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How many gold atoms make gold metal?

Date:
April 10, 2015
Source:
Suomen Akatemia (Academy of Finland)
Summary:
Researchers have shown that dramatic changes in the electronic properties of nanometer-sized chunks of gold occur in well-defined size range. Small gold nanoclusters could be used, for instance, in short-term storage of energy or electric charge in the field of molecular electronics. The researchers have been able to obtain new information which is important, among other things, in developing bioimaging and sensing based on metal-like clusters.
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Nanogold is different from macroscopic gold. The small 102-gold atom cluster (right) behaves like a giant molecule, but slightly larger 144-gold atom cluster is like a metal. The image on the right is from reference 1 below.
Credit: The University of Jyväskylä

Researchers at the Nanoscience Center at the University of Jyväskylä, Finland, have shown that dramatic changes in the electronic properties of nanometre-sized chunks of gold occur in well-defined size range. Small gold nanoclusters could be used, for instance, in short-term storage of energy or electric charge in the field of molecular electronics. Funded by the Academy of Finland, the researchers have been able to obtain new information which is important, among other things, in developing bioimaging and sensing based on metal-like clusters.

Two recent papers by the researchers at Jyväskylä (1, 2) demonstrate that the electronic properties of two different but still quite similar gold nanoclusters can be drastically different. The clusters were synthesised by chemical methods incorporating a stabilising ligand layer on their surface. The researchers found that the smaller cluster, with up to 102 gold atoms, behaves like a giant molecule while the larger one, with at least 144 gold atoms, already behaves, in principle, like a macroscopic chunk of metal, but in nanosize.

The fundamentally different behaviour of these two differently sized gold nanoclusters was demonstrated by shining a laser light onto solution samples containing the clusters and by monitoring how energy dissipates from the clusters into the surrounding solvent.

"Molecules behave drastically different from metals," said Professor Mika Pettersson, the principal investigator of the team conducting the experiments. "The additional energy from light, absorbed by the metal-like clusters, transfers to the environment extremely rapidly, in about one hundred billionth of a second, while a molecule-like cluster is excited to a higher energy state and dissipates the energy into the environment with a rate that is at least 100 times slower. This is exactly what we saw: the 102-gold atom cluster is a giant molecule showing even a transient magnetic state while the 144-gold atom cluster is already a metal. We've thus managed to bracket an important size region where this fundamentally interesting change in the behaviour takes place."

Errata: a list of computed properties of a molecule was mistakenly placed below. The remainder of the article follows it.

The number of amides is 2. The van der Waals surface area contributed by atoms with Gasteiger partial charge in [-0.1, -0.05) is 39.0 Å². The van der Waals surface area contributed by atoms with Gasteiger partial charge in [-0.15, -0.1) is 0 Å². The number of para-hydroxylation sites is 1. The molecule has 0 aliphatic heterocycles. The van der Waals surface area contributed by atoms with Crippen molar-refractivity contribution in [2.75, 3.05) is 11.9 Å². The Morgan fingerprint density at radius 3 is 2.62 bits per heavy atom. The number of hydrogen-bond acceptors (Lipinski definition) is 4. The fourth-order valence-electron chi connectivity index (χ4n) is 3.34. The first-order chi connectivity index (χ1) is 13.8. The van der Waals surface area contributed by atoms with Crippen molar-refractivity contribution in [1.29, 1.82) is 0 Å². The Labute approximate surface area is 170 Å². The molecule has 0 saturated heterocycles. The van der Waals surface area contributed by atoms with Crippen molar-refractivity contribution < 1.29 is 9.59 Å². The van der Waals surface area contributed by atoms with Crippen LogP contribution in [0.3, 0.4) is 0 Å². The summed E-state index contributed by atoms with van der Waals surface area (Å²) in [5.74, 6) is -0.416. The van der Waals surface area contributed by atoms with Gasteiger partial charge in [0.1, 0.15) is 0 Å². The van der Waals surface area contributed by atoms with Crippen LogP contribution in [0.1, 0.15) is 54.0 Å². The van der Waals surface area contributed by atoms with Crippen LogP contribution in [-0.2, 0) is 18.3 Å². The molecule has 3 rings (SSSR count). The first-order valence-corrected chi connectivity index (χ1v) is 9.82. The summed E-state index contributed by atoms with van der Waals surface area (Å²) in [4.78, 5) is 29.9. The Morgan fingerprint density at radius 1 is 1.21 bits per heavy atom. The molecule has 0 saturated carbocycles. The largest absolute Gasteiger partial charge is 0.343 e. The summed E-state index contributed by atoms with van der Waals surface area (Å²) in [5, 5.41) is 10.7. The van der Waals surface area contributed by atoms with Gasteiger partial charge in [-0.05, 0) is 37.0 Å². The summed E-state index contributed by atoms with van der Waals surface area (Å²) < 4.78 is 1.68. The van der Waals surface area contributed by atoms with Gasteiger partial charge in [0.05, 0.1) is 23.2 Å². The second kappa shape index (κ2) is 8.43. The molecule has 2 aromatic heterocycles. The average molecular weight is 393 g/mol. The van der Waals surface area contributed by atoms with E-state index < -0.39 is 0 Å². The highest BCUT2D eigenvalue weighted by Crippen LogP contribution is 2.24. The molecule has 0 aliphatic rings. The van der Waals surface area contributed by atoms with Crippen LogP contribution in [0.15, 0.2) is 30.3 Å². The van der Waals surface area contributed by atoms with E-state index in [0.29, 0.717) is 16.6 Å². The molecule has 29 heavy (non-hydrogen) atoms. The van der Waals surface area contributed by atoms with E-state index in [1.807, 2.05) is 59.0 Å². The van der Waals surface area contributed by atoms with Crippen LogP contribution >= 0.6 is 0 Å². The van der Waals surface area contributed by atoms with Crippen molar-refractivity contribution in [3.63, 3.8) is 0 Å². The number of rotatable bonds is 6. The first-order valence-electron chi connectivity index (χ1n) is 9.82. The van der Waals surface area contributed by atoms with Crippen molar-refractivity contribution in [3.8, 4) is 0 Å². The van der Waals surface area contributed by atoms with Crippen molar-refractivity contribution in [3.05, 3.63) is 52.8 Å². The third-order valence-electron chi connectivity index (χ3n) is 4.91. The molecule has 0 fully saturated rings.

"These experimental results go together very well with what our team has seen from computational simulations on these systems," said Professor Hannu Häkkinen, a co-author of the studies and the scientific director of the nanoscience centre. "My team predicted this kind of behaviour back in 2008-2009 when we saw big differences in the electronic structure of exactly these nanoclusters. It's wonderful that robust spectroscopic experiments have now proved these phenomena. In fact, the metal-like 144-atom cluster is even more interesting, since we just published a theoretical paper where we saw a big enhancement of the metallic properties of just a few copper atoms mixed with gold." (3)

The computational work was done at the CSC -- the IT Center for Science in Espoo, Finland, and at the HLRS centre in Stuttgart, Germany.


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Materials provided by Suomen Akatemia (Academy of Finland). Note: Content may be edited for style and length.


Journal References:

  1. Satu Mustalahti, Pasi Myllyperkiö, Sami Malola, Tanja Lahtinen, Kirsi Salorinne, Jaakko Koivisto, Hannu Häkkinen, Mika Pettersson. Molecule-like Photodynamics of Au102(pMBA)44Nanocluster. ACS Nano, 2015; 9 (3): 2328 DOI: 10.1021/nn506711a
  2. Satu Mustalahti, Pasi Myllyperkiö, Tanja Lahtinen, Kirsi Salorinne, Sami Malola, Jaakko Koivisto, Hannu Häkkinen, Mika Pettersson. Ultrafast Electronic Relaxation and Vibrational Cooling Dynamics of Au144(SC2H4Ph)60Nanocluster Probed by Transient Mid-IR Spectroscopy. The Journal of Physical Chemistry C, 2014; 118 (31): 18233 DOI: 10.1021/jp505464z
  3. Sami Malola, Michael J. Hartmann, Hannu Häkkinen. Copper Induces a Core Plasmon in Intermetallic Au(144,145)–xCux(SR)60Nanoclusters. The Journal of Physical Chemistry Letters, 2015; 6 (3): 515 DOI: 10.1021/jz502637b

Cite This Page:

Suomen Akatemia (Academy of Finland). "How many gold atoms make gold metal?." ScienceDaily. ScienceDaily, 10 April 2015. <www.sciencedaily.com/releases/2015/04/150410083516.htm>.
Suomen Akatemia (Academy of Finland). (2015, April 10). How many gold atoms make gold metal?. ScienceDaily. Retrieved May 24, 2017 from www.sciencedaily.com/releases/2015/04/150410083516.htm
Suomen Akatemia (Academy of Finland). "How many gold atoms make gold metal?." ScienceDaily. www.sciencedaily.com/releases/2015/04/150410083516.htm (accessed May 24, 2017).

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